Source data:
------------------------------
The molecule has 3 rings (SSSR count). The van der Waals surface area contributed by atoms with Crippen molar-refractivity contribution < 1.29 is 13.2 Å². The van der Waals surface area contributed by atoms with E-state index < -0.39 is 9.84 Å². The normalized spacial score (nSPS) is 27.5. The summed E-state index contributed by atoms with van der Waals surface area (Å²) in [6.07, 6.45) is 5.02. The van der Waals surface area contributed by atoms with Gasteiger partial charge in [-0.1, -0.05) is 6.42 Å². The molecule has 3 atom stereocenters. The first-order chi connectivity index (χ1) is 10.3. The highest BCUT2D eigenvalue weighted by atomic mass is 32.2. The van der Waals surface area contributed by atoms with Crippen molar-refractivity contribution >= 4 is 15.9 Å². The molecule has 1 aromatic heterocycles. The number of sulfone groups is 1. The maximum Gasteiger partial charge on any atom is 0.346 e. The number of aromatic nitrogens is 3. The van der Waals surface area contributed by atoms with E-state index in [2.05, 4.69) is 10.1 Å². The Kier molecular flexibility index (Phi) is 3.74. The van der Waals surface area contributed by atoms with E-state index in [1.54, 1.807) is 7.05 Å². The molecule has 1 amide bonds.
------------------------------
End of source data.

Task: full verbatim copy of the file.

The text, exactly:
The molecule has 3 rings (SSSR count). The van der Waals surface area contributed by atoms with Crippen molar-refractivity contribution < 1.29 is 13.2 Å². The van der Waals surface area contributed by atoms with E-state index < -0.39 is 9.84 Å². The normalized spacial score (nSPS) is 27.5. The summed E-state index contributed by atoms with van der Waals surface area (Å²) in [6.07, 6.45) is 5.02. The van der Waals surface area contributed by atoms with Gasteiger partial charge in [-0.1, -0.05) is 6.42 Å². The molecule has 3 atom stereocenters. The first-order chi connectivity index (χ1) is 10.3. The highest BCUT2D eigenvalue weighted by atomic mass is 32.2. The van der Waals surface area contributed by atoms with Crippen molar-refractivity contribution >= 4 is 15.9 Å². The molecule has 1 aromatic heterocycles. The number of sulfone groups is 1. The maximum Gasteiger partial charge on any atom is 0.346 e. The number of aromatic nitrogens is 3. The van der Waals surface area contributed by atoms with E-state index in [2.05, 4.69) is 10.1 Å². The Kier molecular flexibility index (Phi) is 3.74. The van der Waals surface area contributed by atoms with E-state index in [1.54, 1.807) is 7.05 Å². The molecule has 1 amide bonds.